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8 of 8 people found the following review helpful:Origami, Gnomes, and Caffeine Overdoses, July 14, 2010
by Rose (New Zealand)"Escape the locked room" games have been done so many times it's very difficult to write this genre in a way that feels original. Monday, 16:30 doesn't try. Instead, it shamelessly employs all the conventions and clichés, ignores the fourth wall, and generally refuses to take itself seriously in any way whatsoever. It works.
You play a bored intern trying to kill time until you can leave work. That's an over-simplistic description; the plot thickens quickly as you attempt to win the attention of the girl in the office block opposite without leaving the room. Depending on what you're doing, time passes at different rates; you have a time limit towards the end, but it's fairly flexible and if you think fast and don't waste your turns you're unlikely to run out. The writing is technically accurate most of the time, and will have you laughing out loud in many places. Since I usually abandon puzzly games early on, it says a lot about the quality of the writing that I was willing to persevere to the end just to read more of it. Unfortunately, some of the humorous passages get repeated often (particularly the message when you (Spoiler - click to show)drink too much coffee) and they began to annoy me after a while; it would have been nice to have the message be shorter and simpler after the first viewing.
Monday, 16:30 rewards patience. The opening, which is a railroaded menu based conversation, is extremely unpromising, and I'm still not sure why the dialogue is in italics. It's easy to get stuck close to the start without hints, since the game doesn't give you much of a clear direction. Give it ten minutes, however: the writing and the sheer silliness of some of the situations are well worth the effort.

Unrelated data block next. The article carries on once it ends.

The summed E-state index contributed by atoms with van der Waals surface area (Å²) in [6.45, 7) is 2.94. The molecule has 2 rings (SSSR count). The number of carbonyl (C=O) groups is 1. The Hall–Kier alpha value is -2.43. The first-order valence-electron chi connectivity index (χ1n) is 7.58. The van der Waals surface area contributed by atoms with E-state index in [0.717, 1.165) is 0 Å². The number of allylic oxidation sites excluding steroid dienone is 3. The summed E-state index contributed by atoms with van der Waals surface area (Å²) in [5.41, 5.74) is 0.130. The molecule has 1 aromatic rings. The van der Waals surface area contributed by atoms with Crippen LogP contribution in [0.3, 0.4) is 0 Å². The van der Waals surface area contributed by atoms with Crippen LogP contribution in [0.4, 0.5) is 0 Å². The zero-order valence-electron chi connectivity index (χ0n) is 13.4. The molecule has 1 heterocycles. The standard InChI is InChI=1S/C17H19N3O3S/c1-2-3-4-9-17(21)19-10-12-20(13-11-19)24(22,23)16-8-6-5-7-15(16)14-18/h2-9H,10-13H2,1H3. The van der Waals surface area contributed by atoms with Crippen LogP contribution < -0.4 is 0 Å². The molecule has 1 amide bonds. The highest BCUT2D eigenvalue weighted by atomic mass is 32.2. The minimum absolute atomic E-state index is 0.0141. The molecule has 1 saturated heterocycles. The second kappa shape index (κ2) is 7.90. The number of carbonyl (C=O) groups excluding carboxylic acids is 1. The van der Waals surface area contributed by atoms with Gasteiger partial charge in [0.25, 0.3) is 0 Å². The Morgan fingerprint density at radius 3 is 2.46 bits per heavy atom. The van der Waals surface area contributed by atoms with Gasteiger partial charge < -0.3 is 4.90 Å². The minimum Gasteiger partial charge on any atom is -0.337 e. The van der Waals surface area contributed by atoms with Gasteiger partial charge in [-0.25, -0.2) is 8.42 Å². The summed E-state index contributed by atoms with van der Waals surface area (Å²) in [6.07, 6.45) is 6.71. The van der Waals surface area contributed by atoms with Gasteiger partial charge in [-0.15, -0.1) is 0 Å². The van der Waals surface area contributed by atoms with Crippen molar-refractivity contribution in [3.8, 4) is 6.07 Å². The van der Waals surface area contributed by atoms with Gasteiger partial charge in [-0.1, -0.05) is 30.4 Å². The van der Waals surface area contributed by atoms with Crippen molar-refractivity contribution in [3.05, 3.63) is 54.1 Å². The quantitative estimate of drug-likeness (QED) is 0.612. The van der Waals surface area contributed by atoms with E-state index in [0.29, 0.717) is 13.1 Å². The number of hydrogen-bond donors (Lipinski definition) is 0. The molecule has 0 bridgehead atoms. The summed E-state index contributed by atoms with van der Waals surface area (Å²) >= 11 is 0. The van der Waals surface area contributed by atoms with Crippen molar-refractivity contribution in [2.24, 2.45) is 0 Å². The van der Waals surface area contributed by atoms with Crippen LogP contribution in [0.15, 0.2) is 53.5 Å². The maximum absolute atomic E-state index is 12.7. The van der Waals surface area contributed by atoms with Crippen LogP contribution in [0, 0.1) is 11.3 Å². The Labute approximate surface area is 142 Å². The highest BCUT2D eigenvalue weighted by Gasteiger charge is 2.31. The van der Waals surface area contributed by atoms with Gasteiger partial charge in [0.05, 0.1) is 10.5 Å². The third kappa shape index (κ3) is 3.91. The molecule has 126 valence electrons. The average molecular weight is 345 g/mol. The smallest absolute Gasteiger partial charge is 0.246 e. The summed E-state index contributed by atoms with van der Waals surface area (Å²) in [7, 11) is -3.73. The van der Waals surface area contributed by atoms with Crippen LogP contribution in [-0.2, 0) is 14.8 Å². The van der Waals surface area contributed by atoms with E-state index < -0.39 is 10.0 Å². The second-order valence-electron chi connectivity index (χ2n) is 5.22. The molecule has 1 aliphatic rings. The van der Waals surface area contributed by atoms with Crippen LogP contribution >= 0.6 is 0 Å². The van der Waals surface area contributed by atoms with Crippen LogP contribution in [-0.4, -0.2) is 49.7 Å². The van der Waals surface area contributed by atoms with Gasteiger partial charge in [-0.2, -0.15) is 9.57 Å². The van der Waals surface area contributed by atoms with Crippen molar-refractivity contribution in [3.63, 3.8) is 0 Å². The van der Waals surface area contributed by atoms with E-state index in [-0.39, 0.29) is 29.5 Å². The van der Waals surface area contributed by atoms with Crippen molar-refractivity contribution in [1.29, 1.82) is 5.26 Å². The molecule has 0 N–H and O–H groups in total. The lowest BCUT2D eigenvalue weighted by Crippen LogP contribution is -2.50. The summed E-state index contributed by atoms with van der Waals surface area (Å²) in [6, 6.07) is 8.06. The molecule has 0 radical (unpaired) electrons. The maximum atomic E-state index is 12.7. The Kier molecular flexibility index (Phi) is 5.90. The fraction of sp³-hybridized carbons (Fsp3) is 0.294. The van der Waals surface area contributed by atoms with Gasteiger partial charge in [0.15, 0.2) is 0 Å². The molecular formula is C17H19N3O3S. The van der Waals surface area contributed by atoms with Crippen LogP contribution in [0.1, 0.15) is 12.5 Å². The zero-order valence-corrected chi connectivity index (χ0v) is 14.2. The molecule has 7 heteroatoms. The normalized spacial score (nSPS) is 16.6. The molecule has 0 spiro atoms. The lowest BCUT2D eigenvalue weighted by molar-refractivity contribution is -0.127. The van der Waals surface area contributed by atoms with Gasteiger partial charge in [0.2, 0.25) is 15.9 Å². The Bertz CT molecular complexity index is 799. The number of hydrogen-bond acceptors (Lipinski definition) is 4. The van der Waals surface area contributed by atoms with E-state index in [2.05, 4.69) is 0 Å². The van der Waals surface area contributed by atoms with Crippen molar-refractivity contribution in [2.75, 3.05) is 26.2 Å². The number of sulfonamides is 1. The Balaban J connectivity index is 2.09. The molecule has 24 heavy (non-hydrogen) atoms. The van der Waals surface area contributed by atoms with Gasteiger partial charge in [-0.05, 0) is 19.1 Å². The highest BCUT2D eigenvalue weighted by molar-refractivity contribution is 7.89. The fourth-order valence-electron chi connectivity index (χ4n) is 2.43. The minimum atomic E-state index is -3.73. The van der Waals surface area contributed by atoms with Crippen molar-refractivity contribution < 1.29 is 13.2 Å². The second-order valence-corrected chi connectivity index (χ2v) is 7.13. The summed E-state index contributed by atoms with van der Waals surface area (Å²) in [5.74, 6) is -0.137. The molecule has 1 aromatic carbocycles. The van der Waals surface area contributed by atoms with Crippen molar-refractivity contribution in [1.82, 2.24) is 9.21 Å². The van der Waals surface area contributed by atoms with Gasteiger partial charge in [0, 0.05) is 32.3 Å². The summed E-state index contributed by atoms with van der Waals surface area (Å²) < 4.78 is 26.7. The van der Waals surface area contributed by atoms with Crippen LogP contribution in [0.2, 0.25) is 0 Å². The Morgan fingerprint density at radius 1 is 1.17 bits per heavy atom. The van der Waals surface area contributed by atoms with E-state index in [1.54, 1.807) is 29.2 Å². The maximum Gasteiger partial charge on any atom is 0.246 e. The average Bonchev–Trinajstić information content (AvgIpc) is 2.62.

The puzzles pretty much all involve the same thing: manipulating paper in different ways to achieve different ends. From origami cranes to giant A3 paper planes, it's amazing what it's actually possible to do. The programming must have been a nightmare, but it works well. The special disambiguation when you have too many pieces of paper is a nice touch. The one room of the game is split up into separate areas; this isn't really necessary but it gives a nice sense of where everything is placed. The built in hint system (a miming gnome) is brilliant, and challenging to use in itself. Unfortunately, it's actually impossible to complete the game without using the gnome hints. (Spoiler - click to show)You need to speak to the gnome at least once to learn a miming action you need. Even when it's theoretically possible to solve some of the puzzles without hints, you'd need to read the author's mind to be able to do it without the gnome. Since I was leaning on the hints anyway I didn't mind, but those who like to solve puzzles themselves may dislike this.
Overall, Monday, 16:30 is a fun puzzlefest that's really worth a play. It shouldn't take more than two hours to complete. I look forward to seeing more of this author's work!
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